How to prepare for a musical theatre performance
What were your ambitions when your first embarked on your career and how have they evolved over time?
I remember on my first professional job, at the age of 12, playing Annie in Annie in the West End, meeting a wonderful actor, Charles West, who was playing Daddy Warbucks. He said to me that the best way to have a happy and successful career was to learn your stuff, turn up and do it to your highest ability, be kind to everyone you work with and respectful of everyone you work for and you won't go far wrong. I have really tried to stick to those simple rules and it seems to have paid off! It's been over 30 years since Annie and I am still performing and loving every moment of it!
Do you have a pre-performance ritual?
Oh wow! I am very superstitious and have several rituals pre-show, both sensible and silly! I am a stickler for a good vocal and physical warm-up and I like to practise a little yoga a couple of hours prior to a show — I find it both relaxes me and focuses my mind.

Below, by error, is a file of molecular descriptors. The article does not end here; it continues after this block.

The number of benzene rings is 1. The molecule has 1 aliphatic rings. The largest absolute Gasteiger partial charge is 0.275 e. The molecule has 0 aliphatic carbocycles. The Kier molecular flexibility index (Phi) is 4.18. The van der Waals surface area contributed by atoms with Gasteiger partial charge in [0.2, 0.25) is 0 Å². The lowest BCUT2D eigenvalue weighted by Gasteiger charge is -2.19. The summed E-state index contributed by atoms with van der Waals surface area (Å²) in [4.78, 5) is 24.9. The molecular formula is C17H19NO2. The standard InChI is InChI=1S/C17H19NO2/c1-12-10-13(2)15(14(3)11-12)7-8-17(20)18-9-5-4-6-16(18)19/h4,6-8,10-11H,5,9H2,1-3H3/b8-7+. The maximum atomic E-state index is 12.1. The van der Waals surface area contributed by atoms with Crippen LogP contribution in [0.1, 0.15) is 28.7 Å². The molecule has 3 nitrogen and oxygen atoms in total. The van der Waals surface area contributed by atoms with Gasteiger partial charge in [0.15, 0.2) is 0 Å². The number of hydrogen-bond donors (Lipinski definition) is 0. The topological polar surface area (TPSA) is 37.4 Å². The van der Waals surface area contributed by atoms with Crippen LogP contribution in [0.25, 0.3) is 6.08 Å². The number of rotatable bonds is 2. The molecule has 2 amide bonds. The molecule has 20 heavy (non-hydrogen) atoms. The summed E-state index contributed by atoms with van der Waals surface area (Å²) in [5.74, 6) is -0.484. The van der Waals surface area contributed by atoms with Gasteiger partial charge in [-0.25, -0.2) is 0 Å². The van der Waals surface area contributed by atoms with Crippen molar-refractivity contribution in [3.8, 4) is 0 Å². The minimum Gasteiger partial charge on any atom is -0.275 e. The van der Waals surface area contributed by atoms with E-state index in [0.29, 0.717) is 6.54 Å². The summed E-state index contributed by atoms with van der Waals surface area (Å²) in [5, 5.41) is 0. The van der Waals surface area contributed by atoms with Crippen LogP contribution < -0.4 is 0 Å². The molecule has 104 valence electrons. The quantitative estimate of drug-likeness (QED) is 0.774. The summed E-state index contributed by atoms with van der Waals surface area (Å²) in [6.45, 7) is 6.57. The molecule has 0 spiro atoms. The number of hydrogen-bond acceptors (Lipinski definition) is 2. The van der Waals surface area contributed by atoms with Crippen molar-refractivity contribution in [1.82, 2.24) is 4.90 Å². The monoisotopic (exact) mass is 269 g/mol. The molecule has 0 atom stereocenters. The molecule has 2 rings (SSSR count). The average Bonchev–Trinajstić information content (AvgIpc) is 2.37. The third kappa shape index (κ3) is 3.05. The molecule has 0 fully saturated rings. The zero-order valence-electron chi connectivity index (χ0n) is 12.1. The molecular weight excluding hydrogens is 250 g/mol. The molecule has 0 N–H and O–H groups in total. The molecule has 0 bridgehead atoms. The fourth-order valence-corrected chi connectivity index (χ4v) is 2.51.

Those are the sensible rituals — now for the silly ones... I have a lucky charm, pigs! Before every entry on stage I say a little mantra to the pigs —"piggy, piggy, bring good luck" - and I also have an imaginary suit that I "zip" myself into and say three words over again about how I want my performance to be as I "zip" into it! It serves as a protective layer to stop me getting nervous! Mad, I know, but it works for me!
What's your backstage rider, if any?
No — just water and a mirror!
What sort of roles are you looking for now? Is there a dream role for you?
I mainly do concert work now and present on television but if I were offered Eva Peron in Evita or Donna in Mamma Mia, I would leap at the chance!
Does saying "break a leg" ever really help?
You're asking the woman who talks to the pigs! Of course it does!
Shona Lindsay performed at Stars of the West End on 22 and 23 June at One Farrer Hotel & Spa.